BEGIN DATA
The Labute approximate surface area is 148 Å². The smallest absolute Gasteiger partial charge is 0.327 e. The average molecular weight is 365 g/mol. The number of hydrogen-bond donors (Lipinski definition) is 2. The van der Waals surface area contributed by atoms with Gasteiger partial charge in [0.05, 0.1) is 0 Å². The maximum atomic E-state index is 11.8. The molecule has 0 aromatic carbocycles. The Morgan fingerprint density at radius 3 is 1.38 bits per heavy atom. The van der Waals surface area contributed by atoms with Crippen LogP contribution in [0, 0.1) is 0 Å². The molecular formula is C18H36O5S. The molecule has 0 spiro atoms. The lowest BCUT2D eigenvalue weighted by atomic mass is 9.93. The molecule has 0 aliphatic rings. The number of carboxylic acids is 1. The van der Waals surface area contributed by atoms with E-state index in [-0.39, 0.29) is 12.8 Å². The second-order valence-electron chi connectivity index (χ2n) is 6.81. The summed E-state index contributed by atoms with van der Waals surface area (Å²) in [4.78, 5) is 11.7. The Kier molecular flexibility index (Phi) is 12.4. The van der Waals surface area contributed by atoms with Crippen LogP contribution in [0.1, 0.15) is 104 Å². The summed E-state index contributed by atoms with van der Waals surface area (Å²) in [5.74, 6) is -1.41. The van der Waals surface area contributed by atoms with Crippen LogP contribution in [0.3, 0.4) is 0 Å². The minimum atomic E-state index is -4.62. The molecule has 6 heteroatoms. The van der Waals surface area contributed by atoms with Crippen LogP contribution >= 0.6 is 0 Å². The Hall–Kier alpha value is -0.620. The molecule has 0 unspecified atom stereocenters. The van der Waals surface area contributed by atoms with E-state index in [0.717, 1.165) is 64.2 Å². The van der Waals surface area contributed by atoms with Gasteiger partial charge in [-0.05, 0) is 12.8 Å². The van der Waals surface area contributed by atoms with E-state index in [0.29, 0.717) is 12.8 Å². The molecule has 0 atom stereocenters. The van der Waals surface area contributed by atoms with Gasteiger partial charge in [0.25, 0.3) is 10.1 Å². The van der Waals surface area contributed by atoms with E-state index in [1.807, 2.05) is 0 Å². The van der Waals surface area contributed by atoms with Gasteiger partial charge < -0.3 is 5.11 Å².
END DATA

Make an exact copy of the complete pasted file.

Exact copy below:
The Labute approximate surface area is 148 Å². The smallest absolute Gasteiger partial charge is 0.327 e. The average molecular weight is 365 g/mol. The number of hydrogen-bond donors (Lipinski definition) is 2. The van der Waals surface area contributed by atoms with Gasteiger partial charge in [0.05, 0.1) is 0 Å². The maximum atomic E-state index is 11.8. The molecule has 0 aromatic carbocycles. The Morgan fingerprint density at radius 3 is 1.38 bits per heavy atom. The van der Waals surface area contributed by atoms with Crippen LogP contribution in [0, 0.1) is 0 Å². The molecular formula is C18H36O5S. The molecule has 0 spiro atoms. The lowest BCUT2D eigenvalue weighted by atomic mass is 9.93. The molecule has 0 aliphatic rings. The number of carboxylic acids is 1. The van der Waals surface area contributed by atoms with E-state index in [-0.39, 0.29) is 12.8 Å². The second-order valence-electron chi connectivity index (χ2n) is 6.81. The summed E-state index contributed by atoms with van der Waals surface area (Å²) in [4.78, 5) is 11.7. The Kier molecular flexibility index (Phi) is 12.4. The van der Waals surface area contributed by atoms with Crippen LogP contribution in [0.1, 0.15) is 104 Å². The summed E-state index contributed by atoms with van der Waals surface area (Å²) in [5.74, 6) is -1.41. The van der Waals surface area contributed by atoms with Crippen LogP contribution in [0.3, 0.4) is 0 Å². The minimum atomic E-state index is -4.62. The molecule has 6 heteroatoms. The van der Waals surface area contributed by atoms with Crippen LogP contribution >= 0.6 is 0 Å². The Hall–Kier alpha value is -0.620. The molecule has 0 unspecified atom stereocenters. The van der Waals surface area contributed by atoms with E-state index in [0.717, 1.165) is 64.2 Å². The van der Waals surface area contributed by atoms with Gasteiger partial charge in [-0.05, 0) is 12.8 Å². The van der Waals surface area contributed by atoms with E-state index in [0.29, 0.717) is 12.8 Å². The molecule has 0 atom stereocenters. The van der Waals surface area contributed by atoms with Gasteiger partial charge in [0.25, 0.3) is 10.1 Å². The van der Waals surface area contributed by atoms with E-state index in [1.807, 2.05) is 0 Å². The van der Waals surface area contributed by atoms with Gasteiger partial charge < -0.3 is 5.11 Å².